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Bill removes guarantees from public debt until due date

An act which redefined public debt passed in the House of Assembly yesterday despite opposition.

The Government Loans Amendment Act 2011 removes guarantees from public debt until they are due and payable. Premier Paula Cox said the new definition would more accurately represent public debts, Shadow Finance Minister Bob Richards argued that the amendment is an attempt by the Government to increase the amount of debt the Government can amass.

“It clearly represents a shifting of the goalposts in the middle of the game,” Mr Richards said. “If the debt hadn't been skyrocketing, we wouldn't be looking to change the definition.”

Until last year, the statutory limit on public debt had a ceiling of $1 billion, but that limit was raised by 25 percent to $1.25 billion, increasing the amount of money Government can borrow.

By excluding guarantees from the figure charged against the debt ceiling, the Government will be able to borrow more without having to again increase the ceiling.

The Premier argued that guarantees, such as those for the upkeep of the hospital once the new building is completed, should not affect the public debt until payments have to be made.

“As the first payment on the contract is not due until 2014, it has no impact on the debt ceiling at this time,” she said.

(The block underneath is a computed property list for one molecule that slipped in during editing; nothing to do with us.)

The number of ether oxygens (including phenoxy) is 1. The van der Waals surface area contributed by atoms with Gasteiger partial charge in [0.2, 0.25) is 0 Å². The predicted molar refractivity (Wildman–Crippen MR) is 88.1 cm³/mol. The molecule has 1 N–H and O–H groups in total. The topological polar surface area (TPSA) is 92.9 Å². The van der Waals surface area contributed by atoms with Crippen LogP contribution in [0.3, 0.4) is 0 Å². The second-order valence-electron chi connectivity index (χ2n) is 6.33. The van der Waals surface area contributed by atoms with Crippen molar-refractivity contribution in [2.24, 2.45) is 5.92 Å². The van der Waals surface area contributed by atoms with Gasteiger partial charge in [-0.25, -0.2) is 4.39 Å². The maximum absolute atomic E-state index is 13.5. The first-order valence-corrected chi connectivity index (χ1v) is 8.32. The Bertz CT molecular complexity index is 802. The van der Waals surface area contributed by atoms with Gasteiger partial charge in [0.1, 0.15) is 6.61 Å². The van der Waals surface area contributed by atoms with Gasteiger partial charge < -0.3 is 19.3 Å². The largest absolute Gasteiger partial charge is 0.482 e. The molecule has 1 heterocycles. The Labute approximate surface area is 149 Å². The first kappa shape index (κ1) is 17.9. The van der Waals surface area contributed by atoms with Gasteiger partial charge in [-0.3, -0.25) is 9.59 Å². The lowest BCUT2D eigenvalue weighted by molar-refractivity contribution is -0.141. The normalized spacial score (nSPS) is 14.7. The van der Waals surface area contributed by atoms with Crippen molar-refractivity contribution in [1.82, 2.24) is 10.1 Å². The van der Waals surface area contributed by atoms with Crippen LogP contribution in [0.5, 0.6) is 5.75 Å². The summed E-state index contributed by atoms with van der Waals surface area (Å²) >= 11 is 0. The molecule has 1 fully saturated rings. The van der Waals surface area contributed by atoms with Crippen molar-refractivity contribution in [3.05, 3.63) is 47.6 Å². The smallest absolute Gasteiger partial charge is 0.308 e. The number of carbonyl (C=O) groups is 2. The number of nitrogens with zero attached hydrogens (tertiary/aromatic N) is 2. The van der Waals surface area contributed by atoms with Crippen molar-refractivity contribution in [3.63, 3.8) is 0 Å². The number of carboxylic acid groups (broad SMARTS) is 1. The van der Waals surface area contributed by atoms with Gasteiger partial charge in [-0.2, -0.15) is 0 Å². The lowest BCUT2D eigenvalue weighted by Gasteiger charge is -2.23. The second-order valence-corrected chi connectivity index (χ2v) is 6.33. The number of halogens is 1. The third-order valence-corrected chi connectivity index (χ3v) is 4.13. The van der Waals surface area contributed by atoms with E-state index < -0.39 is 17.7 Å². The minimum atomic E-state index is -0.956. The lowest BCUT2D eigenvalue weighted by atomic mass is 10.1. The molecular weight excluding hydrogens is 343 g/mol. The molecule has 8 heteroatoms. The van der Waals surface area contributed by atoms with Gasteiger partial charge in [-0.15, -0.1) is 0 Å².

She denied that Government was trying to mask or hide debt, saying: “If there is one thing people say about me, it's that I am a straight shooter.”

But Mr Richards responded that if she was being sincere, she would have lowered the debt ceiling to match the amount moved from the public debt. “This is an attempt to get more borrowing power without raising the ceiling,” he said.

Grant Gibbons said that while the Premier was confident that not all of the guarantees, such as the $200 million Butterfield Bank preference share issue, would ever be called in, Government should still be prepared if things go wrong.

“It probably was a good bet, but it still was a bet,” Mr Gibbons said. “Is it risk free? No, it's not. There is still a chance that it could go wrong. There is no such thing as risk free. That is why the guarantees should stay in the public debt.”

In a vote, the amendment passed with a vote of 16 to eleven with Government MP's unanimously supporting the bill.

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Published March 03, 2011 at 9:16 am (Updated March 03, 2011 at 9:15 am)

Bill removes guarantees from public debt until due date

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